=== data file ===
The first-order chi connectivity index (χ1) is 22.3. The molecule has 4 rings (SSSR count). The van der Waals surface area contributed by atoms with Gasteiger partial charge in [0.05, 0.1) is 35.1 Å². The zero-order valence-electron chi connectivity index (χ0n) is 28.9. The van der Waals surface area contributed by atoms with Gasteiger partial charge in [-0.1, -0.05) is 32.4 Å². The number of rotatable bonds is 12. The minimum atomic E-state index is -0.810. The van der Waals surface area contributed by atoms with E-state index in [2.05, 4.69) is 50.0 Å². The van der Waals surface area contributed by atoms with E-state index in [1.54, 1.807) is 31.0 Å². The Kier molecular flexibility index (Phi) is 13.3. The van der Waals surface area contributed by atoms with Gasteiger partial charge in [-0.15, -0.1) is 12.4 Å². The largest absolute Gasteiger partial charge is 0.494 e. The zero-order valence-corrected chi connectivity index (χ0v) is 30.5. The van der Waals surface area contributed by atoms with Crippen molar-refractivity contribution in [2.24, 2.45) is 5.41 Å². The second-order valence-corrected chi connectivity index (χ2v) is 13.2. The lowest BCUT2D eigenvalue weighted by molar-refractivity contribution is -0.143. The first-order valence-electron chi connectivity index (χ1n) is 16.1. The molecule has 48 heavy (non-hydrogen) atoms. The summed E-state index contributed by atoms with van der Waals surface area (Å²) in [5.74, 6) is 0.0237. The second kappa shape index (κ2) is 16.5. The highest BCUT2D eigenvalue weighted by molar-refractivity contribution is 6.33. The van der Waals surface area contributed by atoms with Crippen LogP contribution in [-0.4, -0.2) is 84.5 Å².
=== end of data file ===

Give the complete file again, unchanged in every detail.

The first-order chi connectivity index (χ1) is 22.3. The molecule has 4 rings (SSSR count). The van der Waals surface area contributed by atoms with Gasteiger partial charge in [0.05, 0.1) is 35.1 Å². The zero-order valence-electron chi connectivity index (χ0n) is 28.9. The van der Waals surface area contributed by atoms with Gasteiger partial charge in [-0.1, -0.05) is 32.4 Å². The number of rotatable bonds is 12. The minimum atomic E-state index is -0.810. The van der Waals surface area contributed by atoms with E-state index in [2.05, 4.69) is 50.0 Å². The van der Waals surface area contributed by atoms with E-state index in [1.54, 1.807) is 31.0 Å². The Kier molecular flexibility index (Phi) is 13.3. The van der Waals surface area contributed by atoms with Gasteiger partial charge in [-0.15, -0.1) is 12.4 Å². The largest absolute Gasteiger partial charge is 0.494 e. The zero-order valence-corrected chi connectivity index (χ0v) is 30.5. The van der Waals surface area contributed by atoms with Crippen molar-refractivity contribution in [2.24, 2.45) is 5.41 Å². The second-order valence-corrected chi connectivity index (χ2v) is 13.2. The lowest BCUT2D eigenvalue weighted by molar-refractivity contribution is -0.143. The first-order valence-electron chi connectivity index (χ1n) is 16.1. The molecule has 48 heavy (non-hydrogen) atoms. The summed E-state index contributed by atoms with van der Waals surface area (Å²) in [5.74, 6) is 0.0237. The second kappa shape index (κ2) is 16.5. The highest BCUT2D eigenvalue weighted by molar-refractivity contribution is 6.33. The van der Waals surface area contributed by atoms with Crippen LogP contribution in [-0.4, -0.2) is 84.5 Å².